Google Nexus 7 Review


I think other folks have used the gag about needing three hands to work it, so I won’t

Warren told me that I’d get a Google Nexus 7. I protested. ‘There is no way I need one of those’ I said. But the one Adam had bought looked very nice. And the price is pretty amazing. And I was going to get number one wife a Kindle Touch for her birthday. And the Nexus will do a lot more than just read books. So there you are. We ended up with one each, mainly because I hate the idea of number one wife having better gadgets than me. And I have just been paid.

The device is very nice. Works a treat. Binds tightly to your Google account. Has this Google Now thing that is supposed to tell you all kinds of important stuff about your life. At the moment it is just telling me that it is 18 degrees in Cottingham, which is about right.

You get 15 pounds of credit in the Google Play store with the device. I’ve spent 70 pence on Real Racing, which is on offer at the moment. It runs very well and really shows off the power of the device. I also wanted to download BBC iPlayer (one of the best reasons for owning a device like this) but at the moment it doesn’t work, which is pretty terrible. I think this is because the Nexus is “Flash Free” and iPlayer needs that. Whatever it is, it needs to be sorted out soon. There are some other irritations in applications, some of them assume they are headed for a phone screen, and look wrong. Also, for some reason the default setting of the device is to lock in portrait mode, which is a bit of a pain. Number one wife was upset to find that you can’t get Scrabble for it if you are outside the USA, which is unfortunate.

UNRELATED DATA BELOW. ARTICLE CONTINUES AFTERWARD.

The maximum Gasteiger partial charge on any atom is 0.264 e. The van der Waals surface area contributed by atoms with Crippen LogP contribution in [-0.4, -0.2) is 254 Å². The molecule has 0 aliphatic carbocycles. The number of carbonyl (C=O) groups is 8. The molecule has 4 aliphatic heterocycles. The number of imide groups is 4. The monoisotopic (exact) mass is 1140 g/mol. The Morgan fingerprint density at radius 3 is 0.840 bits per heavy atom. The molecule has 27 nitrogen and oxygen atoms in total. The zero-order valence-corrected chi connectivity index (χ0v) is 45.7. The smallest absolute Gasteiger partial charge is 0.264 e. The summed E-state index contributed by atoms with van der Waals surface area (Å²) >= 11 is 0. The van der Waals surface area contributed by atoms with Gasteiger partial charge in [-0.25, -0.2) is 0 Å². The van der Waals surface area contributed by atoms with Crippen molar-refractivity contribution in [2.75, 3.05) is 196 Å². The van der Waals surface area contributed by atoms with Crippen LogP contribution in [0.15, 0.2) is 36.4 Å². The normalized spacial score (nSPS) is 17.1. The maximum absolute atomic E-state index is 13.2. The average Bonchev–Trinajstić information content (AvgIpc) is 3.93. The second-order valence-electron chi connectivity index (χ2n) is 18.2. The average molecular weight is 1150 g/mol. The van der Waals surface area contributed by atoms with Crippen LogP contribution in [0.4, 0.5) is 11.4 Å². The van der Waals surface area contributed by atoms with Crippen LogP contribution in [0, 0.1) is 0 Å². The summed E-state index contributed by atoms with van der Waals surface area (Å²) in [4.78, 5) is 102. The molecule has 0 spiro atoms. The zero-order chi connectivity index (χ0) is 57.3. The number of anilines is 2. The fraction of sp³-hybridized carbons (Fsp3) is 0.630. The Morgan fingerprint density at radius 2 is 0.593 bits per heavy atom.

You can rent (but I can see how to buy) movies on the device. You do get a free copy of the latest Transformers movie though. And a Jeffry Archer book. I’m looking forward to loading up the 16G of internal memory with some music and videos of my own. Battery life seems OK, I’ve not run it flat yet but 7 hours seems a reasonable amount. It has WiFi and Bluetooth, but not mobile data. For me this isn’t a problem, as I can us the Lumia as a hotspot if I need to. The 7 inch screen is bright and clear and the software is responsive, even if the UI seems a bit more complex than it needs to be – but then again I am used to Windows Phone on touch devices. There is no video out facility, but given the fairly limited internal space on the device I don’t think you ‘d be using it as a video library really.

All in all, you’d be bonkers to spend any more than the price of a Nexus on a tablet of this kind. The hardware is excellent and there’s no way they can be making much, if any, profit on it. This does of course mean that you are meant to be part of the product, and so you can expect all your actions on the device to be comprehensively mined for selling opportunities. Having said that, you can just use it and it will deliver a very good, and eminently portable tablet experience.